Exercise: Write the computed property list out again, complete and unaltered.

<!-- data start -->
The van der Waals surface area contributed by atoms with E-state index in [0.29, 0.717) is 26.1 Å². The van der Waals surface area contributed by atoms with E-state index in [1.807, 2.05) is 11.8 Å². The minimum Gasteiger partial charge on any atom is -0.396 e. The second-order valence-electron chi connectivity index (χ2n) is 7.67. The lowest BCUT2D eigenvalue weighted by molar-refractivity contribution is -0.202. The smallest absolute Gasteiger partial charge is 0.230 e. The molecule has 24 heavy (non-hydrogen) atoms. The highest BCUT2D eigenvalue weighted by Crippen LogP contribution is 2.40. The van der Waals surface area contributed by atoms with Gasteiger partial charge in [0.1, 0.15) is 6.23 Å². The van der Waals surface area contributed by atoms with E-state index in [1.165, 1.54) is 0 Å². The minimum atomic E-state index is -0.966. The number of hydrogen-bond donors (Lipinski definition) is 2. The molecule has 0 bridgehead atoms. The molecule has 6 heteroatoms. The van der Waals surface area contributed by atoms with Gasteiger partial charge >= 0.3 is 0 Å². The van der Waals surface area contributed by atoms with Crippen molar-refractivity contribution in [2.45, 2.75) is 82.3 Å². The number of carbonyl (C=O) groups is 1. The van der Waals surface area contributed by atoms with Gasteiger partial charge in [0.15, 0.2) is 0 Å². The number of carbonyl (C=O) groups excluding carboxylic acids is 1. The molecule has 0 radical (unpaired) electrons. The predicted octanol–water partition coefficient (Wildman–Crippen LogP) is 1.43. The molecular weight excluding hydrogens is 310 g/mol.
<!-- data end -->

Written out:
The van der Waals surface area contributed by atoms with E-state index in [0.29, 0.717) is 26.1 Å². The van der Waals surface area contributed by atoms with E-state index in [1.807, 2.05) is 11.8 Å². The minimum Gasteiger partial charge on any atom is -0.396 e. The second-order valence-electron chi connectivity index (χ2n) is 7.67. The lowest BCUT2D eigenvalue weighted by molar-refractivity contribution is -0.202. The smallest absolute Gasteiger partial charge is 0.230 e. The molecule has 24 heavy (non-hydrogen) atoms. The highest BCUT2D eigenvalue weighted by Crippen LogP contribution is 2.40. The van der Waals surface area contributed by atoms with Gasteiger partial charge in [0.1, 0.15) is 6.23 Å². The van der Waals surface area contributed by atoms with E-state index in [1.165, 1.54) is 0 Å². The minimum atomic E-state index is -0.966. The number of hydrogen-bond donors (Lipinski definition) is 2. The molecule has 0 bridgehead atoms. The molecule has 6 heteroatoms. The van der Waals surface area contributed by atoms with Gasteiger partial charge >= 0.3 is 0 Å². The van der Waals surface area contributed by atoms with Crippen molar-refractivity contribution in [2.45, 2.75) is 82.3 Å². The number of carbonyl (C=O) groups is 1. The van der Waals surface area contributed by atoms with Gasteiger partial charge in [0.15, 0.2) is 0 Å². The number of carbonyl (C=O) groups excluding carboxylic acids is 1. The molecule has 0 radical (unpaired) electrons. The predicted octanol–water partition coefficient (Wildman–Crippen LogP) is 1.43. The molecular weight excluding hydrogens is 310 g/mol.